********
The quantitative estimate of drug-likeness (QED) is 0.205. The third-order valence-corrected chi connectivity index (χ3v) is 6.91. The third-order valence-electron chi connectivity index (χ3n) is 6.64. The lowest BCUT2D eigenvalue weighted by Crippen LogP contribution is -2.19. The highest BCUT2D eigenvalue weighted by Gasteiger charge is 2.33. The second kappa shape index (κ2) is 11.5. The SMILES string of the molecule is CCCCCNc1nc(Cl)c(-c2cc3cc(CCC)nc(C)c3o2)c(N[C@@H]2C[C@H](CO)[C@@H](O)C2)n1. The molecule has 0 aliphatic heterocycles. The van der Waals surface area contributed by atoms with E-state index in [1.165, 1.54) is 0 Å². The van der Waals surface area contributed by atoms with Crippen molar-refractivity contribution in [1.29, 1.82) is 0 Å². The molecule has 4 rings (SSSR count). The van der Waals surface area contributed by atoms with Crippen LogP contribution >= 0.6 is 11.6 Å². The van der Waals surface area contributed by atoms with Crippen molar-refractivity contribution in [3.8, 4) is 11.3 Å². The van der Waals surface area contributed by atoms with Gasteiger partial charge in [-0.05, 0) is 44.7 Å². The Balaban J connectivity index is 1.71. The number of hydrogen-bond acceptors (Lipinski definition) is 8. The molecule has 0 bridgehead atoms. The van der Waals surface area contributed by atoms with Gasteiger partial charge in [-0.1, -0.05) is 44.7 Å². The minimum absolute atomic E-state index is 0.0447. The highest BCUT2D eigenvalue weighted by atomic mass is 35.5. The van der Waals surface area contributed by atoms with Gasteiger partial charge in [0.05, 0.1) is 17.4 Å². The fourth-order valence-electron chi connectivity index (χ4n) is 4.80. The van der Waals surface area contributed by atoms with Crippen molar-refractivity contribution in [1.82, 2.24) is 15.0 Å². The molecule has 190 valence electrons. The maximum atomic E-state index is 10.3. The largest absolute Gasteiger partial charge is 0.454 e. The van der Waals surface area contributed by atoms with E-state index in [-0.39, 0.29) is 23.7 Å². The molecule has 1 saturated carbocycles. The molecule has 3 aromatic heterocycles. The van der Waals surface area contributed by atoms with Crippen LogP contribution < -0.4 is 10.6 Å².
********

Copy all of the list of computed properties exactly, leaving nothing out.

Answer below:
The quantitative estimate of drug-likeness (QED) is 0.205. The third-order valence-corrected chi connectivity index (χ3v) is 6.91. The third-order valence-electron chi connectivity index (χ3n) is 6.64. The lowest BCUT2D eigenvalue weighted by Crippen LogP contribution is -2.19. The highest BCUT2D eigenvalue weighted by Gasteiger charge is 2.33. The second kappa shape index (κ2) is 11.5. The SMILES string of the molecule is CCCCCNc1nc(Cl)c(-c2cc3cc(CCC)nc(C)c3o2)c(N[C@@H]2C[C@H](CO)[C@@H](O)C2)n1. The molecule has 0 aliphatic heterocycles. The van der Waals surface area contributed by atoms with E-state index in [1.165, 1.54) is 0 Å². The van der Waals surface area contributed by atoms with Crippen molar-refractivity contribution in [1.29, 1.82) is 0 Å². The molecule has 4 rings (SSSR count). The van der Waals surface area contributed by atoms with Crippen LogP contribution >= 0.6 is 11.6 Å². The van der Waals surface area contributed by atoms with Crippen molar-refractivity contribution in [3.8, 4) is 11.3 Å². The van der Waals surface area contributed by atoms with Gasteiger partial charge in [-0.05, 0) is 44.7 Å². The Balaban J connectivity index is 1.71. The number of hydrogen-bond acceptors (Lipinski definition) is 8. The molecule has 0 bridgehead atoms. The van der Waals surface area contributed by atoms with Gasteiger partial charge in [-0.1, -0.05) is 44.7 Å². The minimum absolute atomic E-state index is 0.0447. The highest BCUT2D eigenvalue weighted by atomic mass is 35.5. The van der Waals surface area contributed by atoms with Gasteiger partial charge in [0.05, 0.1) is 17.4 Å². The fourth-order valence-electron chi connectivity index (χ4n) is 4.80. The van der Waals surface area contributed by atoms with Crippen molar-refractivity contribution in [1.82, 2.24) is 15.0 Å². The molecule has 190 valence electrons. The maximum atomic E-state index is 10.3. The largest absolute Gasteiger partial charge is 0.454 e. The van der Waals surface area contributed by atoms with E-state index in [-0.39, 0.29) is 23.7 Å². The molecule has 1 saturated carbocycles. The molecule has 3 aromatic heterocycles. The van der Waals surface area contributed by atoms with Crippen LogP contribution < -0.4 is 10.6 Å².